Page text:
Every year, UBM, the parent company of EE TImes and EDN (and the organizer of several shows such as ESC and ARM TechCon) has a competition known as the ACE Awards. ACE stands for Annual Creativity in Electronics. They have been going for a long time, I remember collecting one in my Compass Design Automation days for some long-forgotten product.
Cadence produces EDA software and IP, so while we enable a lot of world-class design teams, we are not normally eligible to enter the category for Design Team of the Year. We don't do design (ok, some test chips, but those are hardly Design Team of the Year material). But every two or three years, we produce a new version of the Palladium emulator family. Now that is Design Team of the Year material, and indeed Cadence won the 2016 award for the team that developed the Palladium Z1 Enterprise Emulation Platform.
I am not going to describe the details of the emulation platform itself in this post. If you want to know them then you can read my post Palladium Z1: An Enterprise Server Farm in a Rack. But the headline numbers are a capacity of up to 9.2 billion gates, 92 percent smaller footprint, 8X higher gate density, and up to 44 percent better power density than previous generations. Plus, it is made for sharing, with the ability to run 2304 parallel jobs with 4M gate granularity. It looks pretty neat too (especially inside the door):
The team "ate their own dogfood" and applied all the system development techniques we recommend to our users to develop chips and systems, including virtual prototyping, simulation, and formal techniques, extensive emulation of Palladium Z1 on the earlier generation Palladium XP II. All this led to first-time-right silicon as well as significantly reduced time to market for the hardware/software system.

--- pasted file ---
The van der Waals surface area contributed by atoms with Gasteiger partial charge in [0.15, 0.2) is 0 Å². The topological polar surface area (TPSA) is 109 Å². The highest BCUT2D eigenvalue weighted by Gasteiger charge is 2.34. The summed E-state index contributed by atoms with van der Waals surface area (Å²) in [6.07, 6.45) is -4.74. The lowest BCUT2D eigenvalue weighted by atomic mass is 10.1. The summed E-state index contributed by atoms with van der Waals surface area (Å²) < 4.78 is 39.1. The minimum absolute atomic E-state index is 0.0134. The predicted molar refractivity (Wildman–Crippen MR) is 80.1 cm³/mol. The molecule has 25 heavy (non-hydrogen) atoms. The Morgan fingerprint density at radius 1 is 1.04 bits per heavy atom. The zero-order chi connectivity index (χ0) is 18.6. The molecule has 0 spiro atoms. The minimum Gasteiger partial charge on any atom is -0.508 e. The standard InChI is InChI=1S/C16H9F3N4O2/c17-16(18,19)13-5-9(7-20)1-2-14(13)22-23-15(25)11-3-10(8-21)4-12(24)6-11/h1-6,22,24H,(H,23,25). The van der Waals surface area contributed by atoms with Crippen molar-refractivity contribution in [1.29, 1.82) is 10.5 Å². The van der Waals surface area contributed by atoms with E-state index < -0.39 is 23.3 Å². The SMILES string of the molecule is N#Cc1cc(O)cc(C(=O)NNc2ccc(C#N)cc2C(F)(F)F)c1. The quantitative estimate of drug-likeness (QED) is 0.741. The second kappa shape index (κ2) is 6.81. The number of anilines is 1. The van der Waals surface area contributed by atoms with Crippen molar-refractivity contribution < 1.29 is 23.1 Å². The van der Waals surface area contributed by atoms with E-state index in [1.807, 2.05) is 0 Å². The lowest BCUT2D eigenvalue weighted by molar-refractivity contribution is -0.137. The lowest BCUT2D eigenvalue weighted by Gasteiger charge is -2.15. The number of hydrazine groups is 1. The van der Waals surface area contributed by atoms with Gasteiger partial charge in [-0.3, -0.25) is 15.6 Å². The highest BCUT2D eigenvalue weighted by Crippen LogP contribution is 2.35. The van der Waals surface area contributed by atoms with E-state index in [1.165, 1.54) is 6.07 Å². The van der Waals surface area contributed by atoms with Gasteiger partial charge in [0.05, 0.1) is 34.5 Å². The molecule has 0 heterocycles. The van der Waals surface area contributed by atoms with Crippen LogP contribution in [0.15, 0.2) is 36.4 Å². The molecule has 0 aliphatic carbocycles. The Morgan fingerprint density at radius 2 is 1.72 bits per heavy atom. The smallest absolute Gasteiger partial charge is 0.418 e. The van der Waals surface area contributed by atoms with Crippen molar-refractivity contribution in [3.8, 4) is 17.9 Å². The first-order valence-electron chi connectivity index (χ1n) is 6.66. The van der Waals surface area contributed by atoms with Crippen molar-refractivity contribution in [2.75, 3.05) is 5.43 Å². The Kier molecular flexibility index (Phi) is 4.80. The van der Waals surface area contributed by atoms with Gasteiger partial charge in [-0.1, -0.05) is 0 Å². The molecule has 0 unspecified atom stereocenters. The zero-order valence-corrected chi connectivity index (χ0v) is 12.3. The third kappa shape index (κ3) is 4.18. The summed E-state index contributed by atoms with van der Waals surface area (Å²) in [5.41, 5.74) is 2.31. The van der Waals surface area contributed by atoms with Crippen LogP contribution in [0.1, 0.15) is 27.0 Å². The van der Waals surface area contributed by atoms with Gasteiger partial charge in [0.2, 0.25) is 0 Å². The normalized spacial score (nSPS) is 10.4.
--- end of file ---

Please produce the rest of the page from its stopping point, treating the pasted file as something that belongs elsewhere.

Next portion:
The technical hurdles to increase user productivity were severe. Virtualization had to happen at several levels, and form factors changed completely to allow usage in datacenters, posing significant integration and thermal challenges. Several “industry-first” breakthrough features were introduced. Full virtualization of the external interfaces is achieved using a unique virtual target relocation capability, enabling remote access of fully accurate real-world devices up to 30m away from the emulation racks.
The hardware combines custom Cadence bit-level processor IP and Cadence peripheral IP into a 150+ million gate SoC with significant memory content. Several SoCs are then integrated on boards into logic drawers yielding emulation capacity of 32 million gates, which are then integrated into clusters of six drawers yielding 192 million gates emulation capacity. Three clusters can be integrated into racks of standard datacenter format yielding 576 million gate emulation capacity per rack. Up to 16 racks can be combined using optical interconnect to yield that headline number of 9.2 billion gates. Going in the other direction, in the prototype lab there is a test board that contains just a single SoC, but it is still capable of emulating a system...just not a very big one. It is probably the smallest emulator in the world.
A software stack of 3+ million lines of software code executes on and connected to the Palladium Z1 hardware. Firmware enables bare metal execution, connections, and interfaces, and a run-time operating system controls Palladium Z1 during execution including complex job scheduling and resource management. An application software stack and GUI enables key functionality like hardware software debug, in-circuit emulation, verification acceleration, low-power verification, dynamic low-power analysis, virtualization of real world interfaces, design for test, etc.